"I answer," he says, "that this might be the case, if the effect of the bounty was to raise the real price of corn, or to enable the farmer, with an equal quantity of it, to maintain a greater number of labourers in the same manner, whether liberal, moderate, or scanty, as other labourers are commonly maintained in his neighbourhood."


If nothing were consumed by the labourer but corn, and if the portion which he received was the very lowest which his sustenance required, there might be some ground for supposing, that the quantity paid to the labourer could, under no circumstances, be reduced,—but the money wages of labour sometimes do not rise at all, and never rise in proportion to the rise in the money price of corn, because corn, though an important part, is only a part of the consumption of the labourer. If half his wages were expended on corn, and the other half on soap, candles, fuel, tea, sugar, clothing, &c., commodities on which no rise is supposed to take place, it is evident that he would be quite as well paid with a bushel and a half of wheat, when it was 16s. a bushel, as he was with two bushels, when the price was 8s. per bushel; or with 24s. in money, as he was before with 16s. His wages would rise only 50 per cent though corn rose 100 per cent; and, consequently, there would be sufficient motive to divert more capital to the land, if profits on other trades continued the same as before. But such a rise of wages would also induce manufacturers to withdraw their capitals from manufactures, to employ them on the land; for whilst the farmer increased the price of his commodity 100 per cent, and his wages only 50 per cent, the manufacturer would be obliged also to raise wages 50 per cent, whilst he had no compensation whatever, in the rise of his manufactured commodity, for this increased charge of production; capital would consequently flow from manufactures to agriculture, till the supply would again lower the price of corn to 8s. per bushel, and wages to 16s. per week; when the manufacturer would obtain the same profits as the farmer, and the tide of capital would cease to set in either direction. This is in fact the mode in which the cultivation of corn is always extended, and the increased wants of the market supplied. The funds for the maintenance of labour increase, and wages are raised. The comfortable situation of the labourer induces him to marry—population increases, and the demand for corn raises its price relatively to other things—more capital is profitably employed on agriculture, and continues to flow towards it, till the supply is equal to the demand, when the price again falls, and agricultural and manufacturing profits are again brought to a level.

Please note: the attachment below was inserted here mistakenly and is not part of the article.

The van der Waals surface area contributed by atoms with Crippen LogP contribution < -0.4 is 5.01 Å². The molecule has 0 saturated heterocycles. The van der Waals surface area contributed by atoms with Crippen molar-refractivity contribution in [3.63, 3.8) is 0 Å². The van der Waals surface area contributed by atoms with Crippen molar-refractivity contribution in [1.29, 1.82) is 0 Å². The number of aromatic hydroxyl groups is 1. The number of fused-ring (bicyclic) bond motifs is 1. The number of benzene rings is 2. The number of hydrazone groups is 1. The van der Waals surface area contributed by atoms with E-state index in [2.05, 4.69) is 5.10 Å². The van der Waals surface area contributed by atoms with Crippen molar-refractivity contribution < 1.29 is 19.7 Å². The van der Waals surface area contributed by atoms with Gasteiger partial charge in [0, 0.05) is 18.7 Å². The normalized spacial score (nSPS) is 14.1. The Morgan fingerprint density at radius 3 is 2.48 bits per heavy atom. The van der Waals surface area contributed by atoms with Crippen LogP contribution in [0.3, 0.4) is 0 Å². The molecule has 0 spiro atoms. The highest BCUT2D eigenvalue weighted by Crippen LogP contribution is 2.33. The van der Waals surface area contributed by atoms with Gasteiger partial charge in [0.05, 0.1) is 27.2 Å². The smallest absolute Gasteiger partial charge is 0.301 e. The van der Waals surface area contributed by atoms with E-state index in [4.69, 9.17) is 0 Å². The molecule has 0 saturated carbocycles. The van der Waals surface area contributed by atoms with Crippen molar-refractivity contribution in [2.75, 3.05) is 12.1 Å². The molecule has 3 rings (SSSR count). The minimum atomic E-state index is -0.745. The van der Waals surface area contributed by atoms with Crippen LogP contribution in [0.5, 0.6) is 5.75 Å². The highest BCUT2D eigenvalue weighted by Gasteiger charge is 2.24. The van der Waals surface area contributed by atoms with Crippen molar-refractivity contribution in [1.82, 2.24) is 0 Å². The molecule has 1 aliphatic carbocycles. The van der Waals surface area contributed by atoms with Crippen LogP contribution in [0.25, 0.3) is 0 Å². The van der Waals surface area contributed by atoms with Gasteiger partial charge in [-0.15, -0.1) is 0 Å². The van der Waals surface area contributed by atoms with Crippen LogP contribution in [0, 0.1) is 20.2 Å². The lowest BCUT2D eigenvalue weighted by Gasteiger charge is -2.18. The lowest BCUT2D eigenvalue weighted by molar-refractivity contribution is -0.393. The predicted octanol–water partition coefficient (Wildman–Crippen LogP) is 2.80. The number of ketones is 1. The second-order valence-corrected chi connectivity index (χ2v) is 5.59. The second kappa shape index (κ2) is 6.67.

But whether wages were stationary after the rise in the price of corn, or advanced moderately, or enormously, is of no importance to this question, for wages are paid by the manufacturer as well as by the farmer, and, therefore, in this respect they must be equally affected by a rise in the price of corn. But they are unequally affected in their profits, inasmuch as the farmer sells his commodity at an advanced price, while the manufacturer sells his for the same price as before. It is, however, the inequality of profit, which is always the inducement to remove capital from one employment to another; and, therefore, more corn would be produced, and fewer commodities manufactured. Manufactures would not rise, because fewer would be manufactured, for a supply of them would be obtained in exchange for the exported corn.


A bounty, if it raises the price of corn, either raises it in comparison with the price of other commodities, or it does not. If the affirmative be true, it is impossible to deny the greater profits of the farmer, and the temptation to the removal of capital, till its price is again lowered by an abundant supply. If it does not raise it in comparison with other commodities, where is the injury to the home consumer, beyond the inconvenience of paying the tax? If the manufacturer pays a greater price for his corn, he is compensated by the greater price at which he sells his commodity, with which his corn is ultimately purchased.


The error of Adam Smith proceeds precisely from the same source as that of the writer in the Edinburgh Review; for they both think "that the money price of corn regulates that of all other home-made commodities."52* "It regulates," says Adam Smith, "the money price of labour, which must always be such as to enable the labourer to purchase a quantity of corn sufficient to maintain him and his family, either in the liberal, moderate, or scanty manner, in which the advancing, stationary, or declining circumstances of the society oblige his employers to maintain him. By regulating the money price of all the other parts of the rude produce of land, it regulates that of the materials of almost all manufactures. By regulating the money price of labour, it regulates that of manufacturing art and industry; and by regulating both, it regulates that of the complete manufacture. The money price of labour, and of every thing that is the produce either of land and labour, must necessarily rise or fall in proportion to the money price of corn."